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In this chapter the authors portray the situation of the Roma population in Portugal as a changing picture. They present a description of the social situation and living…
In this chapter the authors portray the situation of the Roma population in Portugal as a changing picture. They present a description of the social situation and living conditions of the Roma people of Portugal through the systematisation of the main results obtained from research conducted recently as part of the ‘Strategy for the integration of Roma communities 2013–2020’ and give a detailed analysis of the educational dimension in various levels of education, highlighting a public policy created in 2016, the Operational Program for the Promotion of Education. This programme, inspired by a civil society project and converted into a public policy due to its innovative character, supports Roma students in higher education and is funded by the Office of the High Commissioner for Migration. The authors describe the Roma Communities in Portugal with special regard to their social situation, their culture and language. Then the authors present an analysis about the educational attainment of the Roma in Portugal and the most important policies and support programmes for Roma education, which are considered as the key to the social integration of Roma communities. Finally, they describe some successful programmes: the OPRE, RESCUR and Dreams Teens Programs.
Carmel Cefai, Valeria Cavioni, Paul Bartolo, Celeste Simoes, Renata Miljevic-Ridicki, Dejana Bouilet, Tea Pavin Ivanec, Anatassios Matsopoulos, Mariza Gavogiannaki, Maria Assunta Zanetti, Katya Galea, Paola Lebre, Birgitta Kimber and Charli Eriksson
The purpose of this paper is to present the development of a resilience curriculum in early years and primary schools to enhance social inclusion, equity and social…
The purpose of this paper is to present the development of a resilience curriculum in early years and primary schools to enhance social inclusion, equity and social justice amongst European communities, particularly amongst disadvantaged and vulnerable ones, through quality education. It defines educational resilience in terms of academic, social and emotional growth in the face of life challenges; discusses the conceptual framework and key principles underpinning the curriculum; and presents the six major content areas of the curriculum. Finally, it presents the preliminary findings of a pilot project on the implementation of the curriculum in more than 200 classrooms in about 80 early and primary schools in six European countries.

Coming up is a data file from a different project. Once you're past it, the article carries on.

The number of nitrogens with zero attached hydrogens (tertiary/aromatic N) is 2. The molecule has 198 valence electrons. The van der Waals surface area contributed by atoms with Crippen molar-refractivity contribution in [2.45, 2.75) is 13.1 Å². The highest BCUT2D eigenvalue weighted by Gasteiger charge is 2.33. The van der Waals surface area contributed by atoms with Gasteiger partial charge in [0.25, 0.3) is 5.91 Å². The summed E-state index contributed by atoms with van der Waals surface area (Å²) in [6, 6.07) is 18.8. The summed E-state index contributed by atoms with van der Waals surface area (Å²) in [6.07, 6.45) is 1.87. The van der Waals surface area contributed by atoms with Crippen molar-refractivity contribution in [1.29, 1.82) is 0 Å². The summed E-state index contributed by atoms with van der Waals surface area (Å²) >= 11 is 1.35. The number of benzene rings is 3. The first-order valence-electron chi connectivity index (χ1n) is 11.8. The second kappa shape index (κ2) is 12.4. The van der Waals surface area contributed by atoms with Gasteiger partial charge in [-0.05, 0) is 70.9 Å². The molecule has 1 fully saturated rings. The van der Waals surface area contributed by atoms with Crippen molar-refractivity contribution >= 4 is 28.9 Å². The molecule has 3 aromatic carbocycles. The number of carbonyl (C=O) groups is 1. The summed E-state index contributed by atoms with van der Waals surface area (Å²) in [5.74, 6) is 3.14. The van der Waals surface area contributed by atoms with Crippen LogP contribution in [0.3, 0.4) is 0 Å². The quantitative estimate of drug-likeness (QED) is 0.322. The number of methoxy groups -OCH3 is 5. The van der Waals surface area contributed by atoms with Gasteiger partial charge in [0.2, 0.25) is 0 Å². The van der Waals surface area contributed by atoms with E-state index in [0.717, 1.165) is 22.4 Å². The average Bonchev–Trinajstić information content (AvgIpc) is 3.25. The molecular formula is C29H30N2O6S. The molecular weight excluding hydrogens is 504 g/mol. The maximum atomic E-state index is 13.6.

The curriculum was first drafted collaboratively amongst the six partners on the basis of the existing literature in the promotion of resilience in early years and primary schools, with a particular focus to European realities. Once it was internally reviewed, it was piloted in 200 early years and primary school classrooms in six European countries, with each of the six partners implementing one theme. Data collection included teacher reflective diaries, classroom checklists, semi-structured interviews with teachers and focus groups with students.
The preliminary results from the pilot evaluation of the curriculum in 199 classrooms totalling 1,935 students across six countries indicate that both the teachers and the learners overwhelmingly found the curriculum highly enjoyable, useful, relevant and easy to use. They looked forward to the possibility of having the programme on a full-time basis as part of the general curriculum in the future. The teachers reported a positive moderate change in learners’ behaviour related to the theme implemented and argued that for the implementation to be effective, it needs to take place throughout the whole year. A number of modifications have been on the basis of the teachers’ and learners’ feedback.
This is the first resilience curriculum for early years and primary schools in Europe. While it seeks to address the needs of vulnerable children such as Roma children, immigrant and refugee children and children with individual educational needs, it does so within an assets-based, developmental, inclusive and culturally responsive approach, thus avoiding potential labelling and stigmatising, while promoting positive development and growth. It puts the onus on the classroom teacher, in collaboration with parents and other stakeholders, in implementing the curriculum in the classroom.